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The SNARE protein SNAP23 and the SNARE-interacting protein Munc18c in human skeletal muscle are implicated in insulin resistance/type 2 diabetes.

Journal article
Authors Pontus Boström
Linda Andersson
Birgitte Vind
Liliana Håversen
Mikael Rutberg
Ylva Wickström
Erik Larsson
Per-Anders Jansson
M.K Svensson
Rickard Brånemark
Charlotte Ling
Henning Beck-Nielsen
Jan Borén
Kurt Højlund
Sven-Olof Olofsson
Published in Diabetes
Volume 59
Issue 8
Pages 1870-8
ISSN 1939-327X
Publication year 2010
Published at Institute of Biomedicine, Department of Medical Biochemistry and Cell Biology
Institute of Medicine, Department of Molecular and Clinical Medicine
Institute of Clinical Sciences
Pages 1870-8
Language en
Links dx.doi.org/10.2337/db09-1503
https://gup.ub.gu.se/file/69482
Keywords Biopsy, Blood Glucose, metabolism, Cytosol, metabolism, Diabetes Mellitus, Type 2, genetics, metabolism, Environment, Gene Expression Regulation, Glucose Clamp Technique, Humans, Insulin Resistance, genetics, Microsomes, Liver, metabolism, Munc18 Proteins, genetics, metabolism, Muscle, Skeletal, cytology, metabolism, pathology, Obesity, complications, genetics, metabolism, Proto-Oncogene Proteins c-akt, metabolism, Qb-SNARE Proteins, genetics, metabolism, Qc-SNARE Proteins, genetics, metabolism, Reference Values, Twins, Monozygotic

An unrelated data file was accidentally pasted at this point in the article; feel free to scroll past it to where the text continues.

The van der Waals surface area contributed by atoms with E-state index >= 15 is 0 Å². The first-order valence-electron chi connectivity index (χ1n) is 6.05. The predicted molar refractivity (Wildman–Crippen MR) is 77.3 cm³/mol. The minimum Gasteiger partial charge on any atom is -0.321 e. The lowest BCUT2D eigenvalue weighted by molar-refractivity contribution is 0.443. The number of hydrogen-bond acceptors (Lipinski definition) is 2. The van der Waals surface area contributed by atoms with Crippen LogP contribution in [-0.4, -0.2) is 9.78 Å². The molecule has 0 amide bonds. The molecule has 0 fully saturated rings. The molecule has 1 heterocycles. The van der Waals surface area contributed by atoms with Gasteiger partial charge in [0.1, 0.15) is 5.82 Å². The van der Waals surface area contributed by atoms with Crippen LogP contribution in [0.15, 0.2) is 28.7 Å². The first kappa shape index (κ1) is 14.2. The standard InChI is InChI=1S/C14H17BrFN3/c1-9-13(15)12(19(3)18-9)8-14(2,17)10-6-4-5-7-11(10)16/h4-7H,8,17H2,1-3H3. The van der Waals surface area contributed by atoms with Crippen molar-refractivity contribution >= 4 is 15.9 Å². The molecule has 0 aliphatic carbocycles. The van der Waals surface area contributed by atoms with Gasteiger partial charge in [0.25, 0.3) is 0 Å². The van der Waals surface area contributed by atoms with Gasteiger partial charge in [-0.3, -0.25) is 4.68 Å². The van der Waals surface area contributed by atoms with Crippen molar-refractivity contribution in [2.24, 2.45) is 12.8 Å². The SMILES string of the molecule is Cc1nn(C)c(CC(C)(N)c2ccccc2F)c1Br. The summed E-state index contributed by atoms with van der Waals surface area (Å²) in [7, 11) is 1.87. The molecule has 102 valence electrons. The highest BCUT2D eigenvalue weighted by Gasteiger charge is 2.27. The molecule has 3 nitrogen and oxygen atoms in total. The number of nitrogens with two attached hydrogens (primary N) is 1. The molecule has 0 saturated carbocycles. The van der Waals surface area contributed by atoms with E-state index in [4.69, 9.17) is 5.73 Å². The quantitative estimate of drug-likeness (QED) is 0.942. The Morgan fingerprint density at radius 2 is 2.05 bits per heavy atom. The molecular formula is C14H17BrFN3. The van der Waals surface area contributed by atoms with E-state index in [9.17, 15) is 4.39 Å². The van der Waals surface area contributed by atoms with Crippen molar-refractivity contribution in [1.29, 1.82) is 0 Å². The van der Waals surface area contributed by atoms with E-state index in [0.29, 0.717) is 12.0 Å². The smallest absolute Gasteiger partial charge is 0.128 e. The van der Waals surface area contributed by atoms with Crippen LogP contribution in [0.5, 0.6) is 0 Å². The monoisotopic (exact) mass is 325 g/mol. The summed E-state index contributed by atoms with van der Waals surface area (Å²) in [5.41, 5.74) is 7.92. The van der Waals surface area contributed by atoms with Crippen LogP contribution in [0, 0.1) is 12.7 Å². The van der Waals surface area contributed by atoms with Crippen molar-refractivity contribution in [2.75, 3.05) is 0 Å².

Subject categories Biomaterials, Surgical research

Abstract

OBJECTIVE: Our previous studies suggest that the SNARE protein synaptosomal-associated protein of 23 kDa (SNAP23) is involved in the link between increased lipid levels and insulin resistance in cardiomyocytes. The objective was to determine whether SNAP23 may also be involved in the known association between lipid accumulation in skeletal muscle and insulin resistance/type 2 diabetes in humans, as well as to identify a potential regulator of SNAP23. RESEARCH DESIGN AND METHODS: We analyzed skeletal muscle biopsies from patients with type 2 diabetes and healthy, insulin-sensitive control subjects for expression (mRNA and protein) and intracellular localization (subcellular fractionation and immunohistochemistry) of SNAP23, and for expression of proteins known to interact with SNARE proteins. Insulin resistance was determined by a euglycemic hyperinsulinemic clamp. Potential mechanisms for regulation of SNAP23 were also investigated in the skeletal muscle cell line L6. RESULTS: We showed increased SNAP23 levels in skeletal muscle from patients with type 2 diabetes compared with that from lean control subjects. Moreover, SNAP23 was redistributed from the plasma membrane to the microsomal/cytosolic compartment in the patients with the type 2 diabetes. Expression of the SNARE-interacting protein Munc18c was higher in skeletal muscle from patients with type 2 diabetes. Studies in L6 cells showed that Munc18c promoted the expression of SNAP23. CONCLUSIONS: We have translated our previous in vitro results into humans by showing that there is a change in the distribution of SNAP23 to the interior of the cell in skeletal muscle from patients with type 2 diabetes. We also showed that Munc18c is a potential regulator of SNAP23.

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